Ascaris infections in humans from North America: Molecular evidence for cross-infection

T. J.C. Anderson

    Research output: Contribution to journalArticle

    129 Scopus citations

    Abstract

    Cases of human Ascaris infection occur sporadically in areas such as N. America and Western Europe, where this parasite is thought to be non-endemic. Clinical case histories suggest that many of these cases may be cross-infections from pigs. I describe patterns of variation in the ribosomal DNA of Ascaris from 9 such cases. For comparative purposes, I also describe patterns of variation in parasites obtained from pigs and humans from worldwide locations. A Hae III restriction site distinguishes two classes of rDNA repeats; repeats bearing this restriction site were found in > 96 % of parasites from pig populations worldwide and in all 9 worms from humans in N. America. In contrast, repeats bearing this restriction site were detected in < 2 % of parasites from humans in endemic areas. The molecular data clearly incriminate pigs as the source of infection in the N. American cases. I discuss evolutionary and public health implications of incomplete host fidelity in Ascaris.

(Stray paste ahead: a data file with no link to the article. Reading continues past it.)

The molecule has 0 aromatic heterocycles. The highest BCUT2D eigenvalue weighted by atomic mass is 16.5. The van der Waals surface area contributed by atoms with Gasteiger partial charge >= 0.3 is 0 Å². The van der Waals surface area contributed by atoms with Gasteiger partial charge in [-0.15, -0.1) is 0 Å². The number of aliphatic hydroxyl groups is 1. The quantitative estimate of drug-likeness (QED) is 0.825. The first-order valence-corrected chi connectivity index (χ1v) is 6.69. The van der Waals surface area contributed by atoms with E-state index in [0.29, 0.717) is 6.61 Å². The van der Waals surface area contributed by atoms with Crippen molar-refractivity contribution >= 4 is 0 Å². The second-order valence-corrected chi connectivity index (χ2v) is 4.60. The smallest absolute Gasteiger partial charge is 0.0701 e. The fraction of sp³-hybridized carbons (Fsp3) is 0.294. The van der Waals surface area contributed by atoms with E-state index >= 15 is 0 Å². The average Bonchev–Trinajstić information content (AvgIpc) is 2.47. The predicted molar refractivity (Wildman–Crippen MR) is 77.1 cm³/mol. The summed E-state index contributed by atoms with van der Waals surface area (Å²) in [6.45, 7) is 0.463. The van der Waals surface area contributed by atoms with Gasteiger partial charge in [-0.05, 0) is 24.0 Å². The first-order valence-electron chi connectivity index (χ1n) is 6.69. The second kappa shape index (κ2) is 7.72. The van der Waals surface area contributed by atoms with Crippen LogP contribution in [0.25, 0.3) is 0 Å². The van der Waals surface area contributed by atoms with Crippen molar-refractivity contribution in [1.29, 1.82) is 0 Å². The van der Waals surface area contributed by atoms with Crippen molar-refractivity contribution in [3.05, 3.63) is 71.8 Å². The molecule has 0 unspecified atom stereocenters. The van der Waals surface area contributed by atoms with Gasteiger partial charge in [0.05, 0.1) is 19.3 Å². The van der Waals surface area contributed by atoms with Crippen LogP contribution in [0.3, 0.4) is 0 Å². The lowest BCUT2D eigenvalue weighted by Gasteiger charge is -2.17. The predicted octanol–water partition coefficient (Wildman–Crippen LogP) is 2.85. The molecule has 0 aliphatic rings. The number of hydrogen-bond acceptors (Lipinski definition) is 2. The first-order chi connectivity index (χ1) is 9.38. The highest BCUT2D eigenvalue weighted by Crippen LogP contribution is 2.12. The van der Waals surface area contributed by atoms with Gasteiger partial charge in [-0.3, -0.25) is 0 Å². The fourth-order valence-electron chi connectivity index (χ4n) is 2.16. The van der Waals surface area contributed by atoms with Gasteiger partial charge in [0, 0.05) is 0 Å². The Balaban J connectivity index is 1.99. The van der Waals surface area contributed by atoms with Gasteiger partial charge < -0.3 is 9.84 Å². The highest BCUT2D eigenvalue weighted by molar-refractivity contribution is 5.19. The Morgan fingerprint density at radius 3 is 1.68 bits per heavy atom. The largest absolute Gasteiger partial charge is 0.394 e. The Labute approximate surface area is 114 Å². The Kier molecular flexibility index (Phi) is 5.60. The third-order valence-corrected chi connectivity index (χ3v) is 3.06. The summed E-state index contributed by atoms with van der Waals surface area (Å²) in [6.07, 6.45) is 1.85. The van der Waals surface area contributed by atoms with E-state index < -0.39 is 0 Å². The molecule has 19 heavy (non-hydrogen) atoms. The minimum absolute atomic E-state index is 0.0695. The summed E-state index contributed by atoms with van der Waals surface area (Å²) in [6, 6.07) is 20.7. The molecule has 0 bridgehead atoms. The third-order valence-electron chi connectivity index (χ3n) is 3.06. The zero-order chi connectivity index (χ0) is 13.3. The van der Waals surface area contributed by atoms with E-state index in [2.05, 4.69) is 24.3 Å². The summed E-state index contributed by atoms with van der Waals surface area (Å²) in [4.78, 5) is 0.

Original languageEnglish (US)
    Pages (from-to)215-219
    Number of pages5
    JournalParasitology
    Volume110
    Issue number2
    DOIs
    StatePublished - Feb 1995

    Keywords

    • Ascaris
    • humans
    • pigs
    • ribosomal DNA

    ASJC Scopus subject areas

    • Parasitology
    • Animal Science and Zoology
    • Infectious Diseases

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